Medicinally, elders were considered ‘the medicine chest of the country people’. In 1633, a Dr. Blochwich published a comprehensive book titled The Anatomie of Elder that spends 230 pages listing its virtues and uses. And as recently as 1995, it was used to treat a flu epidemic in Peru.
Our North American elder is Sambucus canadensis, while the Europeans have Sambucus nigra. They are very similar in terms of physical properties and how they are used, although ours is more heat tolerant and shrub like, whereas S. nigra can grow into a small tree. They have been used extensively – bark, leaves, flowers, berries, and even a fungus that grows on the tree – since the Romans for ailments from toothaches to the plague. Another North American sambucus, red elder (S. racemosa) is extremely toxic. Incidentally, the bark, stems, leaves, unripe berries, and even the tiny stems on the berries of all sambucus contain cyanide producing glycocides, which can be poisonous, so stick with the flowers themselves and the ripe purple berries, and to be on the safe side, heat both of those as well.
The flowers make an relaxing, restorative tea whose properties change if they are used fresh or dried, hot or cold. Fresh flowers have a mildly laxative effect and can help with constipation, while a tea made with dried flowers is used to drive out fever. This quality, along with its anti-inflammatory traits, a slew of antioxidants, and more Vitamin C than oranges make it a highly effective treatment during cold and flu season, it’s also used for asthma and hay fever.
Or try the flowers lightly battered and fried for a delicate spring fritter.
An infusion of the leaves can be used for a variety of skin ailments including sunburn, and to ward off mosquitoes.
The berries can be used to make jams, jellies, cordials, syrups, or, in my case, a shrub.
A shrub, or drinking vinegar, was the first carbonated soft drink. It originated in 17th century England and was brought to America by the early colonists as a way to preserve the essence of fresh produce. Shrubs fell out of favor when we got home refrigeration, but are having a renaissance in the craft cocktail movement of our moment. Today’s mixologists use them as a novel way to add complexity, acidity, and even nutrition to cocktails, but they’re also great simply mixed with carbonated water as a new old-fashioned soda.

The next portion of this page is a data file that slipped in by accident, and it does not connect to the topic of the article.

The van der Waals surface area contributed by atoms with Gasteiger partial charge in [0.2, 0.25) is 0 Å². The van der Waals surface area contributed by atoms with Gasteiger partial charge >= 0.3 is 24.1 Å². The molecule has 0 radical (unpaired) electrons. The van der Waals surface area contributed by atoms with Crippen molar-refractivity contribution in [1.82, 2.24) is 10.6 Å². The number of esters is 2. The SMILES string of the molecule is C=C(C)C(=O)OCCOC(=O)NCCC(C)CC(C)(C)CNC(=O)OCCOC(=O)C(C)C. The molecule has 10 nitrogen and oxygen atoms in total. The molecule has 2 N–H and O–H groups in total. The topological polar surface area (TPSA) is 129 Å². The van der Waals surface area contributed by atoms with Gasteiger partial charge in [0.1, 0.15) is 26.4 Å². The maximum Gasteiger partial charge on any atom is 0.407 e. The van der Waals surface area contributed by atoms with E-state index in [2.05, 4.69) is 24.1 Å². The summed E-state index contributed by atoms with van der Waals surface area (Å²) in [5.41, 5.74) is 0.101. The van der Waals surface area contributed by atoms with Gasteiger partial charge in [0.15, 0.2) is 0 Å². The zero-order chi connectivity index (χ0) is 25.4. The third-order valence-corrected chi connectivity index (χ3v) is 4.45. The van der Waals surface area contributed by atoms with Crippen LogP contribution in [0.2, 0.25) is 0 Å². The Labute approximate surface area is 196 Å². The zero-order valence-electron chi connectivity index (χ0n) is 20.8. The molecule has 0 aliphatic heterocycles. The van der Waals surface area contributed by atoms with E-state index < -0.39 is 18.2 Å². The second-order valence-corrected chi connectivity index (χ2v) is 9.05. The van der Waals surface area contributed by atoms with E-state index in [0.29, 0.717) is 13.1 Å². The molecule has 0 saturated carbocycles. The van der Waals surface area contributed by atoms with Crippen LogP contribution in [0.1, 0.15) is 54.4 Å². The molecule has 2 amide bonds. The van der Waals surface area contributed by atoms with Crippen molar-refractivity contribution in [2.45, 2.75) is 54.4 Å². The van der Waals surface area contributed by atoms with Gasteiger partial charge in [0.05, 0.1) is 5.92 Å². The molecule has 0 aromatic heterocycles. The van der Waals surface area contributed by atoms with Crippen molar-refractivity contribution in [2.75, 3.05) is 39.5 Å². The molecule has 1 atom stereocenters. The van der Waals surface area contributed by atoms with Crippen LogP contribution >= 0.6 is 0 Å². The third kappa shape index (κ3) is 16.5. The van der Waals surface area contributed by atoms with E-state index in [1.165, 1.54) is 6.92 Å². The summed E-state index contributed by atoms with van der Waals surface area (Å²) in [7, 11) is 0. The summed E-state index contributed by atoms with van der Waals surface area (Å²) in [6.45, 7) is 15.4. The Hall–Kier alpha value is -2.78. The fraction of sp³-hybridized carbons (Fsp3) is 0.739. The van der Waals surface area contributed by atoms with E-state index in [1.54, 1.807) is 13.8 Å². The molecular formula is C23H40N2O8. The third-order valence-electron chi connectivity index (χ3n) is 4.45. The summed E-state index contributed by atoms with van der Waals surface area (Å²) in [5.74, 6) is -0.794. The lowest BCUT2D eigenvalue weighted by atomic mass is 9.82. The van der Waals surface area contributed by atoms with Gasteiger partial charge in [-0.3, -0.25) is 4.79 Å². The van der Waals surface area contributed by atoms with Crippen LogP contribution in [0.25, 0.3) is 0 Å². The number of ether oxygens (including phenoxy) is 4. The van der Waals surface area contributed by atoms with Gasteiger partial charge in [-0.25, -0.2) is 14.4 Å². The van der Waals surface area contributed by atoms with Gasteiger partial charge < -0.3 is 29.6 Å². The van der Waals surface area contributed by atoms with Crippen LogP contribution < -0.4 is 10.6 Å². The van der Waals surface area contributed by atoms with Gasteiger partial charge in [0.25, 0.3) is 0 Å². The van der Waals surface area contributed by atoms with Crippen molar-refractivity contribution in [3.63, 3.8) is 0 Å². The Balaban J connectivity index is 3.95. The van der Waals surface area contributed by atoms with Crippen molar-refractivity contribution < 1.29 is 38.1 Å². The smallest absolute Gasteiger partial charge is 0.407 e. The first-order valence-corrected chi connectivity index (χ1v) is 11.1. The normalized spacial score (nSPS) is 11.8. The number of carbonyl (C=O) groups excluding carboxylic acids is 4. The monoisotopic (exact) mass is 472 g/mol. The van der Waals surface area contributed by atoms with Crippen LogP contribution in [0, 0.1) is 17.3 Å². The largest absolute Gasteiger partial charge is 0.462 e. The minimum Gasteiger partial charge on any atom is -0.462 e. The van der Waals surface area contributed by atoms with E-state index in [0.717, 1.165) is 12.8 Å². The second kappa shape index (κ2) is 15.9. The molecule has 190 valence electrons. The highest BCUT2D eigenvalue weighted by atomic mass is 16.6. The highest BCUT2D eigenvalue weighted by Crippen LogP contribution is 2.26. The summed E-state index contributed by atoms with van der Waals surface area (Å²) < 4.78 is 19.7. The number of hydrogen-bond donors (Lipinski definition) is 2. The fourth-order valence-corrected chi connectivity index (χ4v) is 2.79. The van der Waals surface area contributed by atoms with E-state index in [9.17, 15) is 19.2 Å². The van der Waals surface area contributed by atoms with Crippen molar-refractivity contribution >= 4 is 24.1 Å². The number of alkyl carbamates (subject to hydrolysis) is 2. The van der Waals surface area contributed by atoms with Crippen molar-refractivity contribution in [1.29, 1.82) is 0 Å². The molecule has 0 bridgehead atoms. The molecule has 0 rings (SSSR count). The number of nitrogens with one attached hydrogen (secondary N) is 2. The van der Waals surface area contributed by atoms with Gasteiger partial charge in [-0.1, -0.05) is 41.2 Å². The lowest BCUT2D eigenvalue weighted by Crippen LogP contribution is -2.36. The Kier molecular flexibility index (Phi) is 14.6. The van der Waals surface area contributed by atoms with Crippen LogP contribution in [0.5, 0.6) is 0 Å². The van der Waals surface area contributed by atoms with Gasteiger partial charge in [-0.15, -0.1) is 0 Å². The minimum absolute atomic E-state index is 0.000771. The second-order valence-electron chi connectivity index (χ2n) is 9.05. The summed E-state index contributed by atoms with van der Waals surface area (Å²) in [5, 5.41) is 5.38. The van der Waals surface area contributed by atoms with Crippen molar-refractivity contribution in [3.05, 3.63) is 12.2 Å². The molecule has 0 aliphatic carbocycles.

Shrubs at their most basic are fruit, sugar, and vinegar, but the process for combining them can differ. In one method, the fruit is macerated with sugar for several days, then the resulting syrup is strained and mixed with vinegar. Alternately, the fruit can be crushed and mixed with vinegar, this can be strained, and the resulting fruit-infused vinegar can be mixed with sugar. It can be heated or not. You can get creative by experimenting with different vinegars and sweeteners, as well as adding aromatics. Culinate has some great ideas (http://www.culinate.com/articles/features/shrub_love) that I can’t wait to try.
For my first elderberry shrub, I placed one cup of clean berries in a pint jar and mashed them up with a fork.
Then I added a cup of apple cider vinegar, shook it up and put it in the refrigerator overnight, shaking it a few times for good measure.
The next day I strained it
and put the strained liquid in a saucepan with a cup of cane sugar. This would be the time to add aromatics. For my next elderberry shrub I’ll add ginger and some cloves at this point.
Once the sugar was melted, I let it cool, poured it into a jar, and voila, a cocktail enhancement that can ward off the flu! Elderberry gin and tonics for everyone!
I’ve also done some work out there trying to get a fall garden planted. The planting is not the hard part, it’s keeping it alive – see above – bugs, weather, timing, pathogens, torpidity…
So far I’ve got arugula, broccoli raab, spinach, collard greens, kale, calypso beans, fennel, and cucumbers coming along.
I hope you’re all staying cool and collected and if you’re not getting anything done, I hope you’re not beating yourselves up about it.
Thanks for stopping by!